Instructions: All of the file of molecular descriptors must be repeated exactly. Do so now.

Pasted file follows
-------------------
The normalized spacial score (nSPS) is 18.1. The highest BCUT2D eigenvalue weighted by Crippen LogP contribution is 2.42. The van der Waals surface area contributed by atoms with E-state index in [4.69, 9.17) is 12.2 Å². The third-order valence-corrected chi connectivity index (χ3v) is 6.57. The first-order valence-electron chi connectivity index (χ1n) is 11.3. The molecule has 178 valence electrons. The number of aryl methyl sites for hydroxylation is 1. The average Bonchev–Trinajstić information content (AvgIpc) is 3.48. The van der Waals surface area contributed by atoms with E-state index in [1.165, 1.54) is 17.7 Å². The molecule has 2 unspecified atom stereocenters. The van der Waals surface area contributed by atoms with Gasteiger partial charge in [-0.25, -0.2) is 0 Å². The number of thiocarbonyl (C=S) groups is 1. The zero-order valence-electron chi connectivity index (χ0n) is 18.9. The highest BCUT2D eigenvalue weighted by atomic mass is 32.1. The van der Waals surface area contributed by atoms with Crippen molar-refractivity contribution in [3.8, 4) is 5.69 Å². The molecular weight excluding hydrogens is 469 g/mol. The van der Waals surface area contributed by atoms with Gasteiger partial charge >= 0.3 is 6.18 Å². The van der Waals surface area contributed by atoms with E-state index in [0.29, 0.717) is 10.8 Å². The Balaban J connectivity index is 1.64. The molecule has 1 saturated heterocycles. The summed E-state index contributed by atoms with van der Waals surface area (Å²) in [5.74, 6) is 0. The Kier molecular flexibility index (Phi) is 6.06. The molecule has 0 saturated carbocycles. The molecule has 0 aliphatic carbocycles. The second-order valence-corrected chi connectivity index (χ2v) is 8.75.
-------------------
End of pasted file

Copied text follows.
The normalized spacial score (nSPS) is 18.1. The highest BCUT2D eigenvalue weighted by Crippen LogP contribution is 2.42. The van der Waals surface area contributed by atoms with E-state index in [4.69, 9.17) is 12.2 Å². The third-order valence-corrected chi connectivity index (χ3v) is 6.57. The first-order valence-electron chi connectivity index (χ1n) is 11.3. The molecule has 178 valence electrons. The number of aryl methyl sites for hydroxylation is 1. The average Bonchev–Trinajstić information content (AvgIpc) is 3.48. The van der Waals surface area contributed by atoms with E-state index in [1.165, 1.54) is 17.7 Å². The molecule has 2 unspecified atom stereocenters. The van der Waals surface area contributed by atoms with Gasteiger partial charge in [-0.25, -0.2) is 0 Å². The number of thiocarbonyl (C=S) groups is 1. The zero-order valence-electron chi connectivity index (χ0n) is 18.9. The highest BCUT2D eigenvalue weighted by atomic mass is 32.1. The van der Waals surface area contributed by atoms with Crippen molar-refractivity contribution in [3.8, 4) is 5.69 Å². The molecular weight excluding hydrogens is 469 g/mol. The van der Waals surface area contributed by atoms with Gasteiger partial charge >= 0.3 is 6.18 Å². The van der Waals surface area contributed by atoms with E-state index in [0.29, 0.717) is 10.8 Å². The Balaban J connectivity index is 1.64. The molecule has 1 saturated heterocycles. The summed E-state index contributed by atoms with van der Waals surface area (Å²) in [5.74, 6) is 0. The Kier molecular flexibility index (Phi) is 6.06. The molecule has 0 saturated carbocycles. The molecule has 0 aliphatic carbocycles. The second-order valence-corrected chi connectivity index (χ2v) is 8.75.